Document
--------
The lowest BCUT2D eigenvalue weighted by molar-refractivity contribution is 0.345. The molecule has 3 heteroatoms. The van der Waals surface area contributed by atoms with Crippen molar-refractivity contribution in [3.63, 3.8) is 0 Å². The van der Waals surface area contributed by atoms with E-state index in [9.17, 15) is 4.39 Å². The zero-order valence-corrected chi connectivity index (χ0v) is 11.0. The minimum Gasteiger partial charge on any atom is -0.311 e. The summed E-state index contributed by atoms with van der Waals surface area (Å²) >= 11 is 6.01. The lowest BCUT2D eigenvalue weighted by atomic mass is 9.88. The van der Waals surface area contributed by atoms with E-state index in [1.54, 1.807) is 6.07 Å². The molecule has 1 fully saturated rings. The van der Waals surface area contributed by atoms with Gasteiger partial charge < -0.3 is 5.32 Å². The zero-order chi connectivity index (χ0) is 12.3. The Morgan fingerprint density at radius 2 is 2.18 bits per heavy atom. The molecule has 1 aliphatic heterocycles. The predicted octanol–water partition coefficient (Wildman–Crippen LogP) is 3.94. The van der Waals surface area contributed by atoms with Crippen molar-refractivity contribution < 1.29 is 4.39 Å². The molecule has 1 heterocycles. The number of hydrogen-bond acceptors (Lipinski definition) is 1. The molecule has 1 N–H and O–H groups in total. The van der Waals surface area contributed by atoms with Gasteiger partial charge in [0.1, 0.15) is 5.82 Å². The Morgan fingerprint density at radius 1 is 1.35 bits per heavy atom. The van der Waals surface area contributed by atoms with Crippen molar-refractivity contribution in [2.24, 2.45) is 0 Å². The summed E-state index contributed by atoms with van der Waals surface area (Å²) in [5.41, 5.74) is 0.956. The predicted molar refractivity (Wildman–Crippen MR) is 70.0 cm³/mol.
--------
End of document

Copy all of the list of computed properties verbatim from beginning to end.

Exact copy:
The lowest BCUT2D eigenvalue weighted by molar-refractivity contribution is 0.345. The molecule has 3 heteroatoms. The van der Waals surface area contributed by atoms with Crippen molar-refractivity contribution in [3.63, 3.8) is 0 Å². The van der Waals surface area contributed by atoms with E-state index in [9.17, 15) is 4.39 Å². The zero-order valence-corrected chi connectivity index (χ0v) is 11.0. The minimum Gasteiger partial charge on any atom is -0.311 e. The summed E-state index contributed by atoms with van der Waals surface area (Å²) >= 11 is 6.01. The lowest BCUT2D eigenvalue weighted by atomic mass is 9.88. The van der Waals surface area contributed by atoms with E-state index in [1.54, 1.807) is 6.07 Å². The molecule has 1 fully saturated rings. The van der Waals surface area contributed by atoms with Gasteiger partial charge < -0.3 is 5.32 Å². The zero-order chi connectivity index (χ0) is 12.3. The Morgan fingerprint density at radius 2 is 2.18 bits per heavy atom. The molecule has 1 aliphatic heterocycles. The predicted octanol–water partition coefficient (Wildman–Crippen LogP) is 3.94. The van der Waals surface area contributed by atoms with Crippen molar-refractivity contribution < 1.29 is 4.39 Å². The molecule has 1 heterocycles. The number of hydrogen-bond acceptors (Lipinski definition) is 1. The molecule has 1 N–H and O–H groups in total. The van der Waals surface area contributed by atoms with Gasteiger partial charge in [0.1, 0.15) is 5.82 Å². The Morgan fingerprint density at radius 1 is 1.35 bits per heavy atom. The van der Waals surface area contributed by atoms with Crippen molar-refractivity contribution in [2.24, 2.45) is 0 Å². The summed E-state index contributed by atoms with van der Waals surface area (Å²) in [5.41, 5.74) is 0.956. The predicted molar refractivity (Wildman–Crippen MR) is 70.0 cm³/mol.